Are you dancing?

dancers

I love ‘Strictly Come Dancing’ and so, as a Christmas gift this year my husband brought me some dance lessons. Not any old dance lessons oh no, Mr D has decided that 2015 is the year that we learn how to dance the Argentine Tango.

If you are a fan of strictly then you’ll know all too well that it’s that dance with all the leg flicks and complicated twirling.

I suspect that you can picture the scene. In my head Ian and I twirl around in perfect synchronicity to a gorgeous melody from Buenos Aires. In reality a few toes are routinely trampled and we try very hard not to giggle as we mess up yet another routine. Carnage! Some of the other dancers take it so seriously- you just have to laugh! I don’t think I will ever score a ten from Len.

It is great being a learner again and dancing is a fantastic way to unwind after a busy day at school. What was the last thing you learned? Maybe a new language, maybe how to work a fresh app for your phone, perhaps how to check the air in your tyres! We can all learn something new if we set our minds to it.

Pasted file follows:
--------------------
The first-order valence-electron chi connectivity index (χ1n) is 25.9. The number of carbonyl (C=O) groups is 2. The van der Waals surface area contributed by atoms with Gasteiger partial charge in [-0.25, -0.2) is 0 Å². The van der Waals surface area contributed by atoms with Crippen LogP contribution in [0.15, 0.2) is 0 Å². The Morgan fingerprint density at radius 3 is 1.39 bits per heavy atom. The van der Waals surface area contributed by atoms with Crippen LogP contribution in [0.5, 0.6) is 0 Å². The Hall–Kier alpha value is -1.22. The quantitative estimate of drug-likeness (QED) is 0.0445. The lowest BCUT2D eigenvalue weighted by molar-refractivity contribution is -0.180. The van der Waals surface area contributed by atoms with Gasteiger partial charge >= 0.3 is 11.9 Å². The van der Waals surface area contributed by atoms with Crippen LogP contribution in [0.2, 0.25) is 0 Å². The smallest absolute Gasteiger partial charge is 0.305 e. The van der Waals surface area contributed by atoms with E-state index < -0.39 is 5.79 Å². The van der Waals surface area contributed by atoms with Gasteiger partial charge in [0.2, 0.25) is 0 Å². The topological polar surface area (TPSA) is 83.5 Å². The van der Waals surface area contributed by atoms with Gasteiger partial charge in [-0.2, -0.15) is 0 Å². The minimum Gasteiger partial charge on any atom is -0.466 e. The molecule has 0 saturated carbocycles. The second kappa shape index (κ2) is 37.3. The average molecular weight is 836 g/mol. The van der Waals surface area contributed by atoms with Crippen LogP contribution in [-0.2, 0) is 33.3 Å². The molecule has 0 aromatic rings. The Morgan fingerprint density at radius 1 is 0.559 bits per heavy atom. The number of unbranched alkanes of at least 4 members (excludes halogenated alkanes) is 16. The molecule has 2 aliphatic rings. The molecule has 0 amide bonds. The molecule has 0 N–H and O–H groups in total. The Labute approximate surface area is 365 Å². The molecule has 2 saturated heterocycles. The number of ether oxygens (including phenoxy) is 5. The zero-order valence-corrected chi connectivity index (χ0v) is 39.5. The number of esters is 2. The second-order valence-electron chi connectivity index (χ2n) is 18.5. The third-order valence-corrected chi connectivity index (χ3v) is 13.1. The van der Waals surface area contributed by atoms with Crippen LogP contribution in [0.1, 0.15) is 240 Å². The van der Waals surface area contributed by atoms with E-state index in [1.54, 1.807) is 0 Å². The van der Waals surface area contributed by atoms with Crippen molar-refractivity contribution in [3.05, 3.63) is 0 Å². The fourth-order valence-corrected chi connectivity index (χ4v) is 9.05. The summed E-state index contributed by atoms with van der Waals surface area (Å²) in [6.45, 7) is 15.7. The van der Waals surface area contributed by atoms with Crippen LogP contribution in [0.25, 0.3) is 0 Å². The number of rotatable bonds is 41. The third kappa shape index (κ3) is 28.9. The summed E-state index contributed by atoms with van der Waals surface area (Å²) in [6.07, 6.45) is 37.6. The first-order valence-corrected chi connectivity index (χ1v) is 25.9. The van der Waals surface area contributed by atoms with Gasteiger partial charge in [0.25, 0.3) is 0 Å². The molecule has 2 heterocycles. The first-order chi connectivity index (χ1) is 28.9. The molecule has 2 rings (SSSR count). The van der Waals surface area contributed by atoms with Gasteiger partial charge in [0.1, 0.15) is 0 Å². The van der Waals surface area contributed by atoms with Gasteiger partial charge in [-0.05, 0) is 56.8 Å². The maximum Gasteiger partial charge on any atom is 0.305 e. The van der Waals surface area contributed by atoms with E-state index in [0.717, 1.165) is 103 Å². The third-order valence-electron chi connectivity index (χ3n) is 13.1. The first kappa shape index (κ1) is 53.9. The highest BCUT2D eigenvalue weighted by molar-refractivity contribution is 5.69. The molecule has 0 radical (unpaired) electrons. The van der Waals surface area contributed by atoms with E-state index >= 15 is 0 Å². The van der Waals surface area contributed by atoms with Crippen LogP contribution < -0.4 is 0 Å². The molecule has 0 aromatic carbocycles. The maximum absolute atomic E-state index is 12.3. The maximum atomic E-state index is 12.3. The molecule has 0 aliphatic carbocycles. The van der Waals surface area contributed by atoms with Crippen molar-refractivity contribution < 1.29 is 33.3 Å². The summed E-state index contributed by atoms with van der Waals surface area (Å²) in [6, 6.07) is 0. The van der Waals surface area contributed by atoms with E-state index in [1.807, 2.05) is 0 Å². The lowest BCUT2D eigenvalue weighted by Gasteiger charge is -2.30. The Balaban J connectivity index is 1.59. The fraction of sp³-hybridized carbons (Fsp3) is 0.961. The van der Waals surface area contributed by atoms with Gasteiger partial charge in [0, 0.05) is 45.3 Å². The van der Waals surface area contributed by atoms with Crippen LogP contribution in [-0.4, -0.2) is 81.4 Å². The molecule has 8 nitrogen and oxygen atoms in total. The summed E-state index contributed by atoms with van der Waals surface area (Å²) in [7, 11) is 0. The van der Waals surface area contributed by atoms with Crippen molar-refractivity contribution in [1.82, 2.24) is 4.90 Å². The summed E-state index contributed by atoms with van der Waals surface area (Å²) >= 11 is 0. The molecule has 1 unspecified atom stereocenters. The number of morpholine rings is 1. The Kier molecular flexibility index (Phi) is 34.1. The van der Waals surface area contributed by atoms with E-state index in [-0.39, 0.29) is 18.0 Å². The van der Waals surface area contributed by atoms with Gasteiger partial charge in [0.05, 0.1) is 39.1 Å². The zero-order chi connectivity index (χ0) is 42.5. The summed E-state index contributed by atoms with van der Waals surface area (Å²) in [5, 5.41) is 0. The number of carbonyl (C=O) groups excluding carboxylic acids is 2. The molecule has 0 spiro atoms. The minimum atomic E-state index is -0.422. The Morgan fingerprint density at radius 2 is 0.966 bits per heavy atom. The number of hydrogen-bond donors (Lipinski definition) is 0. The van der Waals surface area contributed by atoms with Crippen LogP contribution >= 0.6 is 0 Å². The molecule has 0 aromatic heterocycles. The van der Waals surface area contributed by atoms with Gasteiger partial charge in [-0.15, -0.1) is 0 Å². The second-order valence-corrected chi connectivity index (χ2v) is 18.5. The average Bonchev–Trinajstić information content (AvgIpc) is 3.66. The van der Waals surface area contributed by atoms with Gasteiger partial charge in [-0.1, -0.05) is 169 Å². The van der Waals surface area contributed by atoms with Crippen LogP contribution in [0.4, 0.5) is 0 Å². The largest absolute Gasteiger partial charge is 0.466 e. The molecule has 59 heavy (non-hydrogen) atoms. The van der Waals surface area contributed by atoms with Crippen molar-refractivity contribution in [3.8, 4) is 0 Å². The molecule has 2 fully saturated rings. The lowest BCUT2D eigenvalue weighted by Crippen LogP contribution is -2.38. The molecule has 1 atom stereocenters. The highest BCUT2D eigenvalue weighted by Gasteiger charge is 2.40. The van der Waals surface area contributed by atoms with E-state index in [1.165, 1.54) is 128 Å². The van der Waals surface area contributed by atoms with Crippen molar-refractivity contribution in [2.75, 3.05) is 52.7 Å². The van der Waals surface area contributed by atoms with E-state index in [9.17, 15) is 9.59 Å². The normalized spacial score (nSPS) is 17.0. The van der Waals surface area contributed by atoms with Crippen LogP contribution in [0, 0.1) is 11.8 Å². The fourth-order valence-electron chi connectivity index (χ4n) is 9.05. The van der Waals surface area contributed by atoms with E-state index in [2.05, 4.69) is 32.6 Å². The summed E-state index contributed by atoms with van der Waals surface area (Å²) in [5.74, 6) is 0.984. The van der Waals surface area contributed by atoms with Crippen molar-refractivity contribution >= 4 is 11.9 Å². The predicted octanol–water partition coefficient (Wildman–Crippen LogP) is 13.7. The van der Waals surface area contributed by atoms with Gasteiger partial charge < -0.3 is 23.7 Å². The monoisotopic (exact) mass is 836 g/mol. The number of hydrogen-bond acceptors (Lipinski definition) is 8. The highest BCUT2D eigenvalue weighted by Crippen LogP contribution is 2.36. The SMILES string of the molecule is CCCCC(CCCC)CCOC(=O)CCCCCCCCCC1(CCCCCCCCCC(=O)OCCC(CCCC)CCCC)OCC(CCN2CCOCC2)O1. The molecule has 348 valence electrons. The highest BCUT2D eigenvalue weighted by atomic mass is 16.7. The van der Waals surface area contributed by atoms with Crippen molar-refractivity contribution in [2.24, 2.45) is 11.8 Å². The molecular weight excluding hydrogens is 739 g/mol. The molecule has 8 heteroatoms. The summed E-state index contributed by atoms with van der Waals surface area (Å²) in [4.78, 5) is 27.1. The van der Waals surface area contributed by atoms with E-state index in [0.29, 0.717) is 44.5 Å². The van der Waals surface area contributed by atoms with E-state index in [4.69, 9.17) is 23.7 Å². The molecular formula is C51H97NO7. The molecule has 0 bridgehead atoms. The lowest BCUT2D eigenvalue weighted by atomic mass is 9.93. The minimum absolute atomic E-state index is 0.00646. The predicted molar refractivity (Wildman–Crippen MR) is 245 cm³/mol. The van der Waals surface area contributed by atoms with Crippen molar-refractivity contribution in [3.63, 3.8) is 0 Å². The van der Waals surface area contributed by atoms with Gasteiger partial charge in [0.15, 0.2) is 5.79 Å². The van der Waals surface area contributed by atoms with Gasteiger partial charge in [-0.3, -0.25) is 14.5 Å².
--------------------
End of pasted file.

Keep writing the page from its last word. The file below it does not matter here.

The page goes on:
Many years have passed since I was a pupil but as a headteacher learning has been my core business for nearly two decades. No two learners are alike but I believe that every child deserves to make good progress. All it takes is effective teaching, personalised learning and an exciting curriculum.

Some children find new learning particularly difficult. As an inclusive school, we have spent considerable time strengthening our provision for pupils who have special or additional needs. This term we have held ‘structured conversations’ with many parents so that we can tailor the support we offer children and set challenging but achievable targets for future progress.

Our teachers and teaching assistants are being trained to deliver additional interventions like ‘Fischer Family Trust reading’ and ‘First class @ number’ to help children to rapidly close the gaps in their knowledge and understanding. We also deliver a range of other support programmes both within and beyond the classroom.

Happily there are now many wonderful stories of good progress to share and I am delighted to report that recent feedback from our intensive speech and language interventions across school has been excellent.

This week we were also praised by a representative of the Local Authority for ‘the exceptional’ provision we make for children diagnosed with autism. It is pleasing to see children with the most profound challenge joining in with classroom activity or a regular basis and thriving!

We are determined to be the best we can be for every child and to do this we work closely with parents and carers.

In my view parent partnership is vital. Parents and teachers can then take the lead in turn – just like partners in a well-choreographed dance, giving and receiving information  and support to ensure that no child is ever left behind.

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